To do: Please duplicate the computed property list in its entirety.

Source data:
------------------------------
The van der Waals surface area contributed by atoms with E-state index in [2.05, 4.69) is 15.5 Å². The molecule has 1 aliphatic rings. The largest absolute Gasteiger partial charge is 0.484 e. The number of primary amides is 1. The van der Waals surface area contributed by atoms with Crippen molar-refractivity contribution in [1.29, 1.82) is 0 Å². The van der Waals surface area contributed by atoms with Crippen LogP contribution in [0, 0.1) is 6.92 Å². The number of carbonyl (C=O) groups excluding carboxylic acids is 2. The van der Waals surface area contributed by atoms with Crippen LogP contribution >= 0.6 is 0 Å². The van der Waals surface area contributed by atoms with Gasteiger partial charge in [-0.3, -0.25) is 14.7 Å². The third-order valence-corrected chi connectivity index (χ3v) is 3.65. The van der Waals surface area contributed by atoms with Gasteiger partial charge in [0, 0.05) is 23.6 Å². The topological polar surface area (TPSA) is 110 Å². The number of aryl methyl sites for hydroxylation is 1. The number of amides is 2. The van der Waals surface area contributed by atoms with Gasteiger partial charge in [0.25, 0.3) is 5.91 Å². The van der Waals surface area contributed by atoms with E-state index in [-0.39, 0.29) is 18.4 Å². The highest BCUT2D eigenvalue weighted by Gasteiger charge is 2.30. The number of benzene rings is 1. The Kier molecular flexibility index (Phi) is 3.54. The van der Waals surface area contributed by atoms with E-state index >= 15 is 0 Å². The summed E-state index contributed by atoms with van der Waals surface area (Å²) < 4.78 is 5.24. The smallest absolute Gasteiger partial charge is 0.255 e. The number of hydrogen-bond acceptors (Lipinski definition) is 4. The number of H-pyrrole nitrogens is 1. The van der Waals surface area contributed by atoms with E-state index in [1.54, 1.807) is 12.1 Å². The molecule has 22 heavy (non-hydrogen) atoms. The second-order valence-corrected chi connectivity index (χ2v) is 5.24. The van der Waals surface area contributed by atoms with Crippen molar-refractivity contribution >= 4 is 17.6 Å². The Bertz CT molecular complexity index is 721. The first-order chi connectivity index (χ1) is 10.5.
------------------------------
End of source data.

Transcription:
The van der Waals surface area contributed by atoms with E-state index in [2.05, 4.69) is 15.5 Å². The molecule has 1 aliphatic rings. The largest absolute Gasteiger partial charge is 0.484 e. The number of primary amides is 1. The van der Waals surface area contributed by atoms with Crippen molar-refractivity contribution in [1.29, 1.82) is 0 Å². The van der Waals surface area contributed by atoms with Crippen LogP contribution in [0, 0.1) is 6.92 Å². The number of carbonyl (C=O) groups excluding carboxylic acids is 2. The van der Waals surface area contributed by atoms with Crippen LogP contribution >= 0.6 is 0 Å². The van der Waals surface area contributed by atoms with Gasteiger partial charge in [-0.3, -0.25) is 14.7 Å². The third-order valence-corrected chi connectivity index (χ3v) is 3.65. The van der Waals surface area contributed by atoms with Gasteiger partial charge in [0, 0.05) is 23.6 Å². The topological polar surface area (TPSA) is 110 Å². The number of aryl methyl sites for hydroxylation is 1. The number of amides is 2. The van der Waals surface area contributed by atoms with Gasteiger partial charge in [0.25, 0.3) is 5.91 Å². The van der Waals surface area contributed by atoms with E-state index in [-0.39, 0.29) is 18.4 Å². The highest BCUT2D eigenvalue weighted by Gasteiger charge is 2.30. The number of benzene rings is 1. The Kier molecular flexibility index (Phi) is 3.54. The van der Waals surface area contributed by atoms with E-state index >= 15 is 0 Å². The summed E-state index contributed by atoms with van der Waals surface area (Å²) < 4.78 is 5.24. The smallest absolute Gasteiger partial charge is 0.255 e. The number of hydrogen-bond acceptors (Lipinski definition) is 4. The number of H-pyrrole nitrogens is 1. The van der Waals surface area contributed by atoms with E-state index in [1.54, 1.807) is 12.1 Å². The molecule has 22 heavy (non-hydrogen) atoms. The second-order valence-corrected chi connectivity index (χ2v) is 5.24. The van der Waals surface area contributed by atoms with Crippen molar-refractivity contribution >= 4 is 17.6 Å². The Bertz CT molecular complexity index is 721. The first-order chi connectivity index (χ1) is 10.5.